Thank your for this.


A 30 minute office consultation is just that: 30 minutes. It does not include any prior preparation time. Many legal questions cannot be answered during a brief, initial consultation because legal advice is dependent on facts that must be gathered, first. Attorneys do not guarantee results. In fact, we are forbidden by law from doing so. If you expected answers to your legal questions during an initial 30 consultation, unless they were pro forma, I believe you expected too much.

In any event, it seems unreasonable to expect a full refund simple because your unstated expectations were not met. If the attorney spent 30 minutes with you during the consult and you knew it was going to cost nearly $500 – IMO the attorney is entitled to his full fee. Of course, if you believe the charge is unreasonable, you have a right to institute non-binding fee arbitration.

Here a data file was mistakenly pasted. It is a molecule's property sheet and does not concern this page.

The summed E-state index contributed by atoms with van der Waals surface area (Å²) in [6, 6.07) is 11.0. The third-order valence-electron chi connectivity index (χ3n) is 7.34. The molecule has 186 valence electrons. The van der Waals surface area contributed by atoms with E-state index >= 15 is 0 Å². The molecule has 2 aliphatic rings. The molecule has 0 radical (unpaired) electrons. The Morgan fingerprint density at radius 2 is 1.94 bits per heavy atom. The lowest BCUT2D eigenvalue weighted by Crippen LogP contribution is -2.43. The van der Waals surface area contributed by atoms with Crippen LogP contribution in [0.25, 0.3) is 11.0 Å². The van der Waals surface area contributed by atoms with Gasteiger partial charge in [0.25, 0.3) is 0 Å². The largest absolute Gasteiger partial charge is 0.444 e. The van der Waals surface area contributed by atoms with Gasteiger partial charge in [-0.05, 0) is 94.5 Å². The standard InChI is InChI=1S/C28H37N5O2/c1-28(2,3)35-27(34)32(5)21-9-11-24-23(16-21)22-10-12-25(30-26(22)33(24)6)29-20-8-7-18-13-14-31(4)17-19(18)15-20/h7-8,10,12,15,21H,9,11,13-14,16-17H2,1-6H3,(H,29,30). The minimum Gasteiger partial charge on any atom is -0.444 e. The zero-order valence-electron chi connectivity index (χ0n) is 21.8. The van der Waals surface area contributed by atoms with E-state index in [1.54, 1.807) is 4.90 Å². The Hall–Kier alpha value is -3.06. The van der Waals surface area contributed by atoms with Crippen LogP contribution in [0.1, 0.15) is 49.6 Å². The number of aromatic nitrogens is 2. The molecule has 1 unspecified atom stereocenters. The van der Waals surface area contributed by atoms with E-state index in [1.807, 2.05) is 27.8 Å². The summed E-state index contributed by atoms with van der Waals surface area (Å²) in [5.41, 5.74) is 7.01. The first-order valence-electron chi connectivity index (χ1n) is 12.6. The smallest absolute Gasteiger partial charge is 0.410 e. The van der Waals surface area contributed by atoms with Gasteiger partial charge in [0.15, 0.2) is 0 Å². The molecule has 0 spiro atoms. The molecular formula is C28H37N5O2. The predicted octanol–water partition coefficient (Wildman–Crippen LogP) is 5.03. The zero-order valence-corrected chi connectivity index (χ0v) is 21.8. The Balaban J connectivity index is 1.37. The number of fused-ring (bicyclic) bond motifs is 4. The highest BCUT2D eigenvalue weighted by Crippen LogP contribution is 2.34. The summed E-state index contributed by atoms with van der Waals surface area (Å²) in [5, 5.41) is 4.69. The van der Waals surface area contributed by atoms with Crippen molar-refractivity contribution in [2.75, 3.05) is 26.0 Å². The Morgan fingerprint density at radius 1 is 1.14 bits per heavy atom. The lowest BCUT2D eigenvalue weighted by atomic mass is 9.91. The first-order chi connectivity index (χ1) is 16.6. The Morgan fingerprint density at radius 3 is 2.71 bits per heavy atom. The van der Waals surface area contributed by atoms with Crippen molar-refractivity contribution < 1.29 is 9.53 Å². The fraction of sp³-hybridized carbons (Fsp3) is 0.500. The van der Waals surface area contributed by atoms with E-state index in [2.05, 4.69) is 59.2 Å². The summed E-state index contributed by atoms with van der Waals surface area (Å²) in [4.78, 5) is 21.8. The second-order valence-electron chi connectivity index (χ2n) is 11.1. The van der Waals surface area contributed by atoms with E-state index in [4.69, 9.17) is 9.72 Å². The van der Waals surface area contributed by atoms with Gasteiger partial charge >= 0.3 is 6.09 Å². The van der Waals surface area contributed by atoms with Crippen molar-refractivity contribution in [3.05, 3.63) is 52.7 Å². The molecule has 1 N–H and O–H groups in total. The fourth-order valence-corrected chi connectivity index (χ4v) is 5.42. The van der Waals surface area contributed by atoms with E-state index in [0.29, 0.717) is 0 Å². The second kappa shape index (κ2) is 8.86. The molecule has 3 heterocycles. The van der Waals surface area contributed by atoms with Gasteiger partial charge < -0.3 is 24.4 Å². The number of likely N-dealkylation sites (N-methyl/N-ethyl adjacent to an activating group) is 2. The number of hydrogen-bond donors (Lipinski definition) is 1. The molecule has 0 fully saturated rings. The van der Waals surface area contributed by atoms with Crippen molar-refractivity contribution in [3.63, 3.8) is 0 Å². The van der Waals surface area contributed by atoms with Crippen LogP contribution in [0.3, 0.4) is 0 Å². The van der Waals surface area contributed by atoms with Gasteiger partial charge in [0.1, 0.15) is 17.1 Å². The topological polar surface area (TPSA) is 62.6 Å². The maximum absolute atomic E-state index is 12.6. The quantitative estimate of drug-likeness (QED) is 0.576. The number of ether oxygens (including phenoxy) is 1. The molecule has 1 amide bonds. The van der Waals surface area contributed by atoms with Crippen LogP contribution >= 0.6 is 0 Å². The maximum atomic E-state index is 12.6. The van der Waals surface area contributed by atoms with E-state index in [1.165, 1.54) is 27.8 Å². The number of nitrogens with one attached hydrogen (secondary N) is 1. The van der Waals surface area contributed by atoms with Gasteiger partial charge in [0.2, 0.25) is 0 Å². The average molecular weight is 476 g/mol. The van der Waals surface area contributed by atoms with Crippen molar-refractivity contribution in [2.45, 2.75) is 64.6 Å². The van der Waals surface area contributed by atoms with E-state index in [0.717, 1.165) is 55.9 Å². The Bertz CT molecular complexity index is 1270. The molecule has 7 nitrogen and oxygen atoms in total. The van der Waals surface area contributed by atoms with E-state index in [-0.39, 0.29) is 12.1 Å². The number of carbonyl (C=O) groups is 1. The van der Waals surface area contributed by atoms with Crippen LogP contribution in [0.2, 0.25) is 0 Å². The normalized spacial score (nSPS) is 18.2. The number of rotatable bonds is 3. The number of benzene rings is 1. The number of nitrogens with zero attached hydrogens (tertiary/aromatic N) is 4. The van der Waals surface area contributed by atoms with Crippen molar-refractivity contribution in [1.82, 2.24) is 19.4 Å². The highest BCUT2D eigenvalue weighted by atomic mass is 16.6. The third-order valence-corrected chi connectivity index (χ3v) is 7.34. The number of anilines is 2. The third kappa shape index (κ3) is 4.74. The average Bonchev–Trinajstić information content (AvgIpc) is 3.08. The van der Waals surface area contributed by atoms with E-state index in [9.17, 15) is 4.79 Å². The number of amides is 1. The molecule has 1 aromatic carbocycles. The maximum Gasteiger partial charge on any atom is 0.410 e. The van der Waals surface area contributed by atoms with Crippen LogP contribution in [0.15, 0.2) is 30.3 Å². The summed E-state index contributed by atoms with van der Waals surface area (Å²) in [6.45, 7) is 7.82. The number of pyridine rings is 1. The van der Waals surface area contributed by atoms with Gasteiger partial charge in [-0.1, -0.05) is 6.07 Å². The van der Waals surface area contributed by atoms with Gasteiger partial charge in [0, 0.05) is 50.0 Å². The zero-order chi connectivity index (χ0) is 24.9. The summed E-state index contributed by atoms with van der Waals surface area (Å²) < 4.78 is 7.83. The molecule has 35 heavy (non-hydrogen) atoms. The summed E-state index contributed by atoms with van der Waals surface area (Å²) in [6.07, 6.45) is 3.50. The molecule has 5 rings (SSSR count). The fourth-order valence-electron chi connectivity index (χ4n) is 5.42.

I am licensed in California only and my answers on Avvo assume California law. Answers provided by me are for general information only. They are not legal advice or counsel. Answers must not be relied upon. Legal advice and counsel must be based on the interplay between specific exact facts and the law. This forum does not allow for the discussion of that interplay. My answer to any specific question would likely be different if that interplay were explored during an attorney-client relationship. I provide legal advice and counsel during the course of an attorney-client relationship only. The exchange of information through this forum does not establish such a relationship. That relationship is established only by personal and direct consultation with me followed by the execution of a written attorney-client agreement signed by each of us. The communications on this website are not privileged or confidential and I assume no duty to anyone by my participation on Avvo or because I have answered or commented on a question. All legal proceedings involve deadlines and time limiting statutes. So that legal rights are not lost for failure to timely take appropriate action and because I do not provide legal advice or counsel in answer to any question, if you are an interested party you should promptly and personally consult with an attorney for advice and counsel. Also, see Avvo's terms and conditions of use, specifically item 9, incorporated by this reference